So-called ‘stagflation’ was an economic ailment of the 1970s. A toxic combination of high unemployment and high inflation. It could be making a comeback. The World Bank has warned that feeble economic growth and price rises could be our immediate future. But the consensus view among economists seems to be that we won’t see a return to full-blown 1970s style stagflation. That said – it still won’t be a pleasant experience!
In the 1970s, Tory ideologues like Keith Joseph openly said that Britain was too fearful of unemployment compared to inflation. This mindset, Joseph believed, was a legacy of the 1930s Jarrow hunger marches and images of people desperate for work. In Germany, by contrast, the anxiety was always more focussed on inflation. Germans had experienced stratospheric levels of inflation under the Weimar Republic in the 1920s when workers took their wages home in wheelbarrows. I have Weimar banknotes and postal stamps that were denominated in the millions and even a billion. But Britain had never known that kind of hyper-inflation. The threat of the dole was a far more ominous threat.
The Tories then, as they took power in 1979, viewed unemployment as the lesser evil. It also had the additional benefit of being a weapon to cow the powerful trades unions. This attitude towards joblessness represented a major political shift from the approach of post-war governments. In March 1981, one academic paper urged a rethink as unemployment headed towards three million – 13% of the workforce. And in some areas, a fifth of the population on the dole.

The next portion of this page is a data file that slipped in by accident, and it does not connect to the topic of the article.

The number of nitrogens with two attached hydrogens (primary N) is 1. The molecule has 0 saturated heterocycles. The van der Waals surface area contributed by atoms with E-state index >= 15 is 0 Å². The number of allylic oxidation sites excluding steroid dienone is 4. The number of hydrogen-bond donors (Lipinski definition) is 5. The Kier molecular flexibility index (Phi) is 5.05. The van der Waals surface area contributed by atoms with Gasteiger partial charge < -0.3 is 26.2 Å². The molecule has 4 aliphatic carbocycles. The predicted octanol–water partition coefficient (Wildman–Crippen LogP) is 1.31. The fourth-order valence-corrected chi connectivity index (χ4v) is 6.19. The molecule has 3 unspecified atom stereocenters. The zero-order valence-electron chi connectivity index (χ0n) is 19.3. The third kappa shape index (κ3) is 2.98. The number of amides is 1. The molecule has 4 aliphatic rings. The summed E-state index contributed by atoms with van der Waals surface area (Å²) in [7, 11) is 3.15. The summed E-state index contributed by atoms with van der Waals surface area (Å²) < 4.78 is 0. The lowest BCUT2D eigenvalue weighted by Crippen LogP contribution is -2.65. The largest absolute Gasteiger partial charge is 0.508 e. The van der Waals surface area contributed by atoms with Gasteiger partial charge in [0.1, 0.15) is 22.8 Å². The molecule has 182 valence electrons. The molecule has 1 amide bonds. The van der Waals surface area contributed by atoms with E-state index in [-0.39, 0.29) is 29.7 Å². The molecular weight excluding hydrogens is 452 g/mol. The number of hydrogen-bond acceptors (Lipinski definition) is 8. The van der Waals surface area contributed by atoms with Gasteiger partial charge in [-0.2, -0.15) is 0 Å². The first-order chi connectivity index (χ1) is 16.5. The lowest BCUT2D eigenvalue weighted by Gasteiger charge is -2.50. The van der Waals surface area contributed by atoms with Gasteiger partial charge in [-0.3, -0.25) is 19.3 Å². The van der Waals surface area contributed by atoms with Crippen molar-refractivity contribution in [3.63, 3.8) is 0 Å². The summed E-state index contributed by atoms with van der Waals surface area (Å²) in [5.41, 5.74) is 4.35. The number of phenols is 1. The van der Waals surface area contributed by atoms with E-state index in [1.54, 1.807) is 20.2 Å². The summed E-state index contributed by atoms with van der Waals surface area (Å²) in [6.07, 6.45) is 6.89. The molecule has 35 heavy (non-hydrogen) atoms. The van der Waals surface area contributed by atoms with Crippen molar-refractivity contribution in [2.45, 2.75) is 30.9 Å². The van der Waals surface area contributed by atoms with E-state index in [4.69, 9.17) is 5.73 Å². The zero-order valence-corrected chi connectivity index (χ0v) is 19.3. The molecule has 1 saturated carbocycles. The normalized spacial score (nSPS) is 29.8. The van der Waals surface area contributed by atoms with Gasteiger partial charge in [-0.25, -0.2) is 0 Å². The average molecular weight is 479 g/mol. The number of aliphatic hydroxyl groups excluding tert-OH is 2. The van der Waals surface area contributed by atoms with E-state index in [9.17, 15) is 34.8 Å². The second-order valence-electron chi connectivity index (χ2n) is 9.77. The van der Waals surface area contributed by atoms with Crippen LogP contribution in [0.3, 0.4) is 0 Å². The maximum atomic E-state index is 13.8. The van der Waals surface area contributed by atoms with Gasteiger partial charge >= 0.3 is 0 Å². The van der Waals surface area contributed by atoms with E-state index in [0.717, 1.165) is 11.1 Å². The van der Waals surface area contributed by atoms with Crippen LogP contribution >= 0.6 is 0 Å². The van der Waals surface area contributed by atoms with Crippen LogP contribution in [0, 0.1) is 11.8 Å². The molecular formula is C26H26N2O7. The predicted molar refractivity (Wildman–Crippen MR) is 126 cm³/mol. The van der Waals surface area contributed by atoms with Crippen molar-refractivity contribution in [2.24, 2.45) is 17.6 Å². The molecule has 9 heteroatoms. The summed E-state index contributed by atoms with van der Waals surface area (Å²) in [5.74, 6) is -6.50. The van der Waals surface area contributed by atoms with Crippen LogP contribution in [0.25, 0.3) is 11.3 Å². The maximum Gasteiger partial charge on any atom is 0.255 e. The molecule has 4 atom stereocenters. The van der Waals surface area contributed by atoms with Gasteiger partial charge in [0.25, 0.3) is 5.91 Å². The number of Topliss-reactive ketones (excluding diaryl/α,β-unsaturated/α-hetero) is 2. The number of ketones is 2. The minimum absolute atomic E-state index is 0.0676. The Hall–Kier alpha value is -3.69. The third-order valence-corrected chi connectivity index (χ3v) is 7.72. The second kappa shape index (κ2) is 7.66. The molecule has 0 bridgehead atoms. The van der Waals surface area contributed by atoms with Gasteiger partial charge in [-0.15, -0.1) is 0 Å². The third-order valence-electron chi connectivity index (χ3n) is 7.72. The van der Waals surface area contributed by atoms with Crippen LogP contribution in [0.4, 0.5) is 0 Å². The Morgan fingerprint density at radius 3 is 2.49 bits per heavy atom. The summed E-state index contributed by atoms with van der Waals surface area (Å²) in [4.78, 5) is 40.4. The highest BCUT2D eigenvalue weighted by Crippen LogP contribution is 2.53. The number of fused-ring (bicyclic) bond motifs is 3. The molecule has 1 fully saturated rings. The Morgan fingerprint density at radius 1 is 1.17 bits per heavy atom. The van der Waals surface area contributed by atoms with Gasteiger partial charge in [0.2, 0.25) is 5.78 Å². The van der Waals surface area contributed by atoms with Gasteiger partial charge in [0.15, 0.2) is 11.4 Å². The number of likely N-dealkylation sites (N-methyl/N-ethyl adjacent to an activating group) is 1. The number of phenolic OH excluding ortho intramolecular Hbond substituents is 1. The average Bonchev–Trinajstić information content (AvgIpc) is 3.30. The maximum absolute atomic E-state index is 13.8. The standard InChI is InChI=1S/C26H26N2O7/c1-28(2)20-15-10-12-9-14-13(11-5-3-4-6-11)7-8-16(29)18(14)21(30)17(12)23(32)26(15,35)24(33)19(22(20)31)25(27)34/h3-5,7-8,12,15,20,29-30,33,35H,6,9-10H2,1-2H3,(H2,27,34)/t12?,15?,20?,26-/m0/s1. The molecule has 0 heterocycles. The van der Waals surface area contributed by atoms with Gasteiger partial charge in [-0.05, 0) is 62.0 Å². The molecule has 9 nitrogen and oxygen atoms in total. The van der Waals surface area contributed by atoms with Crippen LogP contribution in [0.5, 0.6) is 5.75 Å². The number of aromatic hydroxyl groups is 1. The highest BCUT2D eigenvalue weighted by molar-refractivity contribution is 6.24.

Many young people were now leaving school and registering for unemployment benefit. As opposed to either getting a job or an industrial apprenticeship. The report authors warned that Thatcher’s supply-side economics focussed solely on inflation “could lead to widespread social unrest”. Well, a month later, Brixton exploded into rioting followed by a summer of urban disturbances that saw Liverpool, Manchester and other cities ablaze.
Comparison with today’s inflation
Well now – does anybody remember when pundits claimed that the ending of Covid lockdown would unleash “the roaring 20s”? Yeah, that seems a long time ago. The comparison being made these days is to the 1970s with high unemployment plus high inflation and stagnant economic growth. It was a decade where stock markets were incredibly volatile and overall lost value. The best investments of the 1970s were gold, oil and wheat.
Of course there are many policy makers around today who have a vivid recollection of 1970s stagflation. And they assure us that lessons have been learned and it’s impossible for all that to happen again. When I hear that kind of talk – I reach for my tin hat. The main arguments are that inflation is taken more seriously and we’re far more sophisticated about dealing with these economic problems. But in the final analysis – what most City wags pin their hopes on is the weakness of organised labour. Keep the workers down – and capitalism should survive!